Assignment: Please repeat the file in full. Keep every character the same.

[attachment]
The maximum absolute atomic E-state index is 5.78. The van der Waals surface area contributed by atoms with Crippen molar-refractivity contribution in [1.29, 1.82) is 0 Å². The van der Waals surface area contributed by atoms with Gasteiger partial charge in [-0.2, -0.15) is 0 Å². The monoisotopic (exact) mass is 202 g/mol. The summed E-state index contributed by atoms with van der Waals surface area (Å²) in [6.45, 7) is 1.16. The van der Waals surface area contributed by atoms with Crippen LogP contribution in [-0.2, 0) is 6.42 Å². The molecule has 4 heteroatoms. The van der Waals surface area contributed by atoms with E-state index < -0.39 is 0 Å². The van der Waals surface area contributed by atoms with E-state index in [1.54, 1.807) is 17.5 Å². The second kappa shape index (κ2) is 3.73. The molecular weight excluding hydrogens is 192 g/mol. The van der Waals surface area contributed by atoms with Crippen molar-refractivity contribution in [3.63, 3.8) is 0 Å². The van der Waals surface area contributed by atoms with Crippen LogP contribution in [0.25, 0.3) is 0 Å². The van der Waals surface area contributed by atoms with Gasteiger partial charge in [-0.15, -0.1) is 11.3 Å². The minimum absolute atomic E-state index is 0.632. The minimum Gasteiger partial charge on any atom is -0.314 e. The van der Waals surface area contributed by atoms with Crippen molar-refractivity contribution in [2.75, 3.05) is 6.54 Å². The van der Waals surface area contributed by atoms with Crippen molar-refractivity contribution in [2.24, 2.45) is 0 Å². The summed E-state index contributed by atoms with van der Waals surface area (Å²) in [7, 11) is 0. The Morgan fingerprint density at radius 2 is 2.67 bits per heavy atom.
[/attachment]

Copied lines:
The maximum absolute atomic E-state index is 5.78. The van der Waals surface area contributed by atoms with Crippen molar-refractivity contribution in [1.29, 1.82) is 0 Å². The van der Waals surface area contributed by atoms with Gasteiger partial charge in [-0.2, -0.15) is 0 Å². The monoisotopic (exact) mass is 202 g/mol. The summed E-state index contributed by atoms with van der Waals surface area (Å²) in [6.45, 7) is 1.16. The van der Waals surface area contributed by atoms with Crippen LogP contribution in [-0.2, 0) is 6.42 Å². The molecule has 4 heteroatoms. The van der Waals surface area contributed by atoms with E-state index < -0.39 is 0 Å². The van der Waals surface area contributed by atoms with E-state index in [1.54, 1.807) is 17.5 Å². The second kappa shape index (κ2) is 3.73. The molecular weight excluding hydrogens is 192 g/mol. The van der Waals surface area contributed by atoms with Crippen molar-refractivity contribution in [3.63, 3.8) is 0 Å². The van der Waals surface area contributed by atoms with Crippen LogP contribution in [0.25, 0.3) is 0 Å². The van der Waals surface area contributed by atoms with Gasteiger partial charge in [-0.15, -0.1) is 11.3 Å². The minimum absolute atomic E-state index is 0.632. The minimum Gasteiger partial charge on any atom is -0.314 e. The van der Waals surface area contributed by atoms with Crippen molar-refractivity contribution in [2.75, 3.05) is 6.54 Å². The van der Waals surface area contributed by atoms with Crippen molar-refractivity contribution in [2.24, 2.45) is 0 Å². The summed E-state index contributed by atoms with van der Waals surface area (Å²) in [7, 11) is 0. The Morgan fingerprint density at radius 2 is 2.67 bits per heavy atom.